Business is still part of what it used to be

Business is still part of what it used to be

What You Need To Know

For Gomez and her entire family, the candy stand is a cherished piece of family history. But since reopening the economy in June, Gomez and the other vendors say foot traffic actually sharply decreased. Gomez explained that the stand will sometimes make as little as $87 per day.

Gomez added that the only reason they have survived this far is with the city’s help. Recognizing the cultural importance of Olvera Street, Councilmember Kevin de León enacted rent forgiveness for nearly all of 2020. In June, rent forgiveness ended, but the merchants still weren’t expected to pay 100% of their rent. Instead, it’s on a gradual scale.

“Before, it was just a lot more vibrant,” she said. “During the week we had school field trips. Now we don’t have any of that.”

Story Highlights

  • The candy stand, Rudy’s Mexican Candy, has been in Gomez’s family since 1952, when her father-in-law bought it and turned it into a successful business.

  • Olvera Street merchants were forgiven all rent from July 2020 to December 2020
    Councilmember Kevin de León pushed for, and won, a six-month extension on rent forgiveness
    Since June, merchants have been paying roughly 40% of their rent
    As of now, merchants will be expected to pay 100% rent beginning in January

Right now, Gomez and all the other vendors are paying roughly 40% of their rents. But come January, they’ll all be expected to pay 100%, unless the city steps in again and works out a longer tiered system.  

“We’re just hoping and praying that the economy picks back up and people come back, and we’re able to afford it,” said Gomez.

Gomez’s neighbor, Eduard Flores, echoes her concerns. “I’m very fortunate to have been born into a family of merchants on Olvera street that have been here since the 1930s,” he said.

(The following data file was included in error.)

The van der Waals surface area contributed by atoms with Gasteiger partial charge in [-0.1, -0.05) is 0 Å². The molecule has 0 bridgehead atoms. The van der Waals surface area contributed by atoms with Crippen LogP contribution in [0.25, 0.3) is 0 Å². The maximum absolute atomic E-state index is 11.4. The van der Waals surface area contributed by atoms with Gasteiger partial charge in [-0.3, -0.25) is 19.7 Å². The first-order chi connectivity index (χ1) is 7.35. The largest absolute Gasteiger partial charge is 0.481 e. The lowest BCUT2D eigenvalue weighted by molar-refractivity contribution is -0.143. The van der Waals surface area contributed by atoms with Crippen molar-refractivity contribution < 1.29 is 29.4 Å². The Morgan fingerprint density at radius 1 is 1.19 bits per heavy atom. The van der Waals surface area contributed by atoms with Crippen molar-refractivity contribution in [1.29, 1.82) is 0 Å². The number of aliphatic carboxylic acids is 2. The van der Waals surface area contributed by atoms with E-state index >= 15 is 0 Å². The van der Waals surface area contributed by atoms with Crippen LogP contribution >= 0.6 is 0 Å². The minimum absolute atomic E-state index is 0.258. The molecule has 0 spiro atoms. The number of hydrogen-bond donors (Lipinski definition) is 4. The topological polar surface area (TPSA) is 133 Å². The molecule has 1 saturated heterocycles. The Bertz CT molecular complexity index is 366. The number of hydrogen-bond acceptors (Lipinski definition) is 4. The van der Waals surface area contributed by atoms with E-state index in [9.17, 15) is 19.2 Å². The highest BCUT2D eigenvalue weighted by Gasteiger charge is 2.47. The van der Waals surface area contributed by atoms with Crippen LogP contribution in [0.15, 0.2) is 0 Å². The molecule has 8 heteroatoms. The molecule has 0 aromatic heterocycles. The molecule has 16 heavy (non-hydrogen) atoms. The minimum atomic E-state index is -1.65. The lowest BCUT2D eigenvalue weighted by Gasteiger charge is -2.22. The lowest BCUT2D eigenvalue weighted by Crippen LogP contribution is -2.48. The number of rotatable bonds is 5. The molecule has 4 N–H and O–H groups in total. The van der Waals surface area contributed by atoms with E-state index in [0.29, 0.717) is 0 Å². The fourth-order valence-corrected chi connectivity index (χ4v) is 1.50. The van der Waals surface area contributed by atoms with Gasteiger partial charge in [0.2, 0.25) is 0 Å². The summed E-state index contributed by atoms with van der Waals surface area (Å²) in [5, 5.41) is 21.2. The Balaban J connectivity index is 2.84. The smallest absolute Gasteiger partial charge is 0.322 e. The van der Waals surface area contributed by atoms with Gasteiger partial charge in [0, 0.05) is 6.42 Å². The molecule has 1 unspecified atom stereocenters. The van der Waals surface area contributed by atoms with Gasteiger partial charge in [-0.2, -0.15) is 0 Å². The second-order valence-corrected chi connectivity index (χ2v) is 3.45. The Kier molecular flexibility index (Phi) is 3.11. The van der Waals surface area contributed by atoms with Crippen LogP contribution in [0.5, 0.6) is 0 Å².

Flores runs a restaurant on Olvera Street called Juanitas and says that losing these generational vendors on Olvera Street would be more than a business loss — it’s a big multi-cultural loss, too. “It’s the center of the Hispanic culture here in downtown Los Angeles,” he said. “It represents a lot of the old history of LA. Chinatown used to sit here, so we have a Chinese-American presence. We also have an Italian-American museum because those three cultures, mixed with others as well, actually founded LA.”

When Flores contemplates the inevitable return to full rent, his brow furrows in concern. “I’m so worried because business is so unstable,” he said. “One day it’s good, one day it’s bad.”

Garcia Hanley says that if she were expected to pay her full rent while still only making below 50% of her average, she’d have to close her shop within a month — and lose almost 91 years of history with it. All the vendors Spectrum News 1 spoke with said the thing they hope for the most is the return of the huge crowds that used to frequent Olvera Street, especially on holidays and special occasions. Without them, Bertha Gomez says they might lose the candy stand.

“But really right now, we have no international visitorship, and that’s about half of our income,” she said. “So that’s really hard. We’re still working below 50% of what we normally make.” Just down the street from Juanitas, Valerie Garcia Hanley says she knows that city aid, helpful as it’s been, can’t last forever. The gift shop Casa California has been in her family since 1930, and she also says she wouldn’t be able to afford to pay her full rent unless business returns to its full capacity.